Motivated – May 4, 2016

18069296879_00bd14aaf3Photo Credit: Antonio Marano via Compfight cc

The end is near…of the school year, that is! However, I am still motivated to continue with the engaging work I love as a “knowledge worker.” Today I revised the document I shared yesterday, adding more detail and restructuring the Endnotes page. The document is still available here: Revised Teacher Sample Research Narrative

Another project I completed today was creating a digital document of the rubric for the research narrative. I adjusted the last seven standards to be one standard “conventions,” though I left the categories of conventions to remain consistent so that teachers can check off which conventions standards in which the students were proficient. Here is the completed document: Digital Rubric Revised by Collins

I like what Peter Drucker said in 1992: “Knowledge workers have to manage themselves,” Drucker advised. “They have to have autonomy.” I agree: I love my coaching job. I feel productive and responsible while I am managing my time and projects on my own.

At the same time, I also want my work to be transparent and benefit our community as well, which is why I post on this blog and make most of the products I create available for free on Google Docs here on the blog and on Twitter.

Here is a great article from the Harvard Business Review on Drucker’s ideas: Drucker Article HBR – extensive look at Drucker’s pioneering philosophy (even before iPhones were invented!)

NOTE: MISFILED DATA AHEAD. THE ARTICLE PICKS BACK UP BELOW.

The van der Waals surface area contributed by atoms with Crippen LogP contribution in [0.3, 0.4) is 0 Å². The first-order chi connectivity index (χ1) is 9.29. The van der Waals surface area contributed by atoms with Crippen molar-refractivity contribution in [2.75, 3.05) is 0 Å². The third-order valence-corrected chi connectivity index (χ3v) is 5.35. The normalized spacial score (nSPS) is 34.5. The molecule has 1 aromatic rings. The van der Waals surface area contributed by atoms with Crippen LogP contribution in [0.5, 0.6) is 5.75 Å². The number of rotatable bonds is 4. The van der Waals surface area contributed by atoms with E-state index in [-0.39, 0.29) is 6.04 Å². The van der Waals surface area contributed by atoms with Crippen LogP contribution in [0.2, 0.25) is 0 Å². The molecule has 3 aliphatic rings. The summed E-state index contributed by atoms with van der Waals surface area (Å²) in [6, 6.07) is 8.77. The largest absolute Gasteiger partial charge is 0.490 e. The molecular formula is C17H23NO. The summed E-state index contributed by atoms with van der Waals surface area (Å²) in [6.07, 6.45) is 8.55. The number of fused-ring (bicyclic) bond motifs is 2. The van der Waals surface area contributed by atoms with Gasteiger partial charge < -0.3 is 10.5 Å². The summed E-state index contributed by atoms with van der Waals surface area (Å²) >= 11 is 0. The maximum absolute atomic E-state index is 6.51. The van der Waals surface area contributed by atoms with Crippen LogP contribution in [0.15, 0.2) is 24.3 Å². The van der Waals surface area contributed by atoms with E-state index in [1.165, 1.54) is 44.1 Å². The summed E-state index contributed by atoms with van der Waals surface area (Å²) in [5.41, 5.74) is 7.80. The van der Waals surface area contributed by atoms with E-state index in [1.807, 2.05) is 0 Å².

I also learned a little today about Bernard Weiner’s Attribution Theory: “Students with higher ratings of self-esteem and with higher school achievement tend to attribute success to internal, stable, uncontrollable factors such as ability, while they contribute failure to either internal, unstable, controllable factors such as effort, or external, uncontrollable factors such as task difficulty.” Seems like “self-fulfilling prophecy” wrapped in a marketable package, but who am I to judge? It is important and intriguing, and much respect to Mr. Weiner for articulating the theory.

I have learned that Attribution Theory is closely related to motivation and growth mindset. We need to believe that we can be successful if we perceive something to be worth our time. I have also noticed that the educators who most value growth mindset and student self-esteem and confidence may need support in developing their own. I am admitting here that I also can fall into the self-pity/envy/depression/self-doubt trap as well. However, learning more about the traits that can help us be successful can teach us how we can overcome this trap. To be trite (but still true): If you can believe it, you can achieve it!




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